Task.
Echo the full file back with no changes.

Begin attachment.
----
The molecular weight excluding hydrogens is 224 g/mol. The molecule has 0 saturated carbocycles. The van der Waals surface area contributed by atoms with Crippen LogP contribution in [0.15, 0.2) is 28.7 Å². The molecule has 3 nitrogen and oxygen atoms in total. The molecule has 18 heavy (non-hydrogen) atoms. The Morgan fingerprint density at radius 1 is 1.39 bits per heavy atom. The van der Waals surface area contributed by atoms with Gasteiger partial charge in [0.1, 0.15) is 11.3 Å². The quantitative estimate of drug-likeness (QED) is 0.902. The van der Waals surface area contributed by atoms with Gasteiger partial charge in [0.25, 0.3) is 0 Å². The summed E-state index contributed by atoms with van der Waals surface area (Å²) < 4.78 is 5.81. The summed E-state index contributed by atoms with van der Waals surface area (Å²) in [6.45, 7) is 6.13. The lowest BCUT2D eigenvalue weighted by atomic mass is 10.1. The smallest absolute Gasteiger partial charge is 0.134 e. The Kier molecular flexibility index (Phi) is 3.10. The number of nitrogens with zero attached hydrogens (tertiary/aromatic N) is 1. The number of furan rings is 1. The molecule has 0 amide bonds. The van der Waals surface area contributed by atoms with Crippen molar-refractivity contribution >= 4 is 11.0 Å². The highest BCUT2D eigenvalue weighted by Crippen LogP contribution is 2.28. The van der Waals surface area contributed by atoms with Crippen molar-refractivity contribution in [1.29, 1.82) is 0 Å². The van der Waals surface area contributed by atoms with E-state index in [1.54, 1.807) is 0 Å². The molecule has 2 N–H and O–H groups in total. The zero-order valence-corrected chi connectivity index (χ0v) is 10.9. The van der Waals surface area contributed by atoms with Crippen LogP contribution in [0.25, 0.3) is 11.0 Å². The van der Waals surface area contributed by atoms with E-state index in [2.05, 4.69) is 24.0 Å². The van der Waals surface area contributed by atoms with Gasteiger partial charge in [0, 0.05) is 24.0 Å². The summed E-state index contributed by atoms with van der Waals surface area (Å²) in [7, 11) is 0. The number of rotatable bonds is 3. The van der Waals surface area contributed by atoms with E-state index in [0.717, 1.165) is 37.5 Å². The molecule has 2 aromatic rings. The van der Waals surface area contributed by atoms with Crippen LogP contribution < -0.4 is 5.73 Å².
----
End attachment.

The molecular weight excluding hydrogens is 224 g/mol. The molecule has 0 saturated carbocycles. The van der Waals surface area contributed by atoms with Crippen LogP contribution in [0.15, 0.2) is 28.7 Å². The molecule has 3 nitrogen and oxygen atoms in total. The molecule has 18 heavy (non-hydrogen) atoms. The Morgan fingerprint density at radius 1 is 1.39 bits per heavy atom. The van der Waals surface area contributed by atoms with Gasteiger partial charge in [0.1, 0.15) is 11.3 Å². The quantitative estimate of drug-likeness (QED) is 0.902. The van der Waals surface area contributed by atoms with Gasteiger partial charge in [0.25, 0.3) is 0 Å². The summed E-state index contributed by atoms with van der Waals surface area (Å²) < 4.78 is 5.81. The summed E-state index contributed by atoms with van der Waals surface area (Å²) in [6.45, 7) is 6.13. The lowest BCUT2D eigenvalue weighted by atomic mass is 10.1. The smallest absolute Gasteiger partial charge is 0.134 e. The Kier molecular flexibility index (Phi) is 3.10. The number of nitrogens with zero attached hydrogens (tertiary/aromatic N) is 1. The number of furan rings is 1. The molecule has 0 amide bonds. The van der Waals surface area contributed by atoms with Crippen molar-refractivity contribution >= 4 is 11.0 Å². The highest BCUT2D eigenvalue weighted by Crippen LogP contribution is 2.28. The van der Waals surface area contributed by atoms with Crippen molar-refractivity contribution in [1.29, 1.82) is 0 Å². The van der Waals surface area contributed by atoms with E-state index in [1.54, 1.807) is 0 Å². The molecule has 2 N–H and O–H groups in total. The zero-order valence-corrected chi connectivity index (χ0v) is 10.9. The van der Waals surface area contributed by atoms with Crippen LogP contribution in [0.25, 0.3) is 11.0 Å². The van der Waals surface area contributed by atoms with E-state index in [2.05, 4.69) is 24.0 Å². The van der Waals surface area contributed by atoms with Gasteiger partial charge in [0, 0.05) is 24.0 Å². The summed E-state index contributed by atoms with van der Waals surface area (Å²) in [7, 11) is 0. The number of rotatable bonds is 3. The van der Waals surface area contributed by atoms with E-state index in [0.717, 1.165) is 37.5 Å². The molecule has 2 aromatic rings. The van der Waals surface area contributed by atoms with Crippen LogP contribution < -0.4 is 5.73 Å².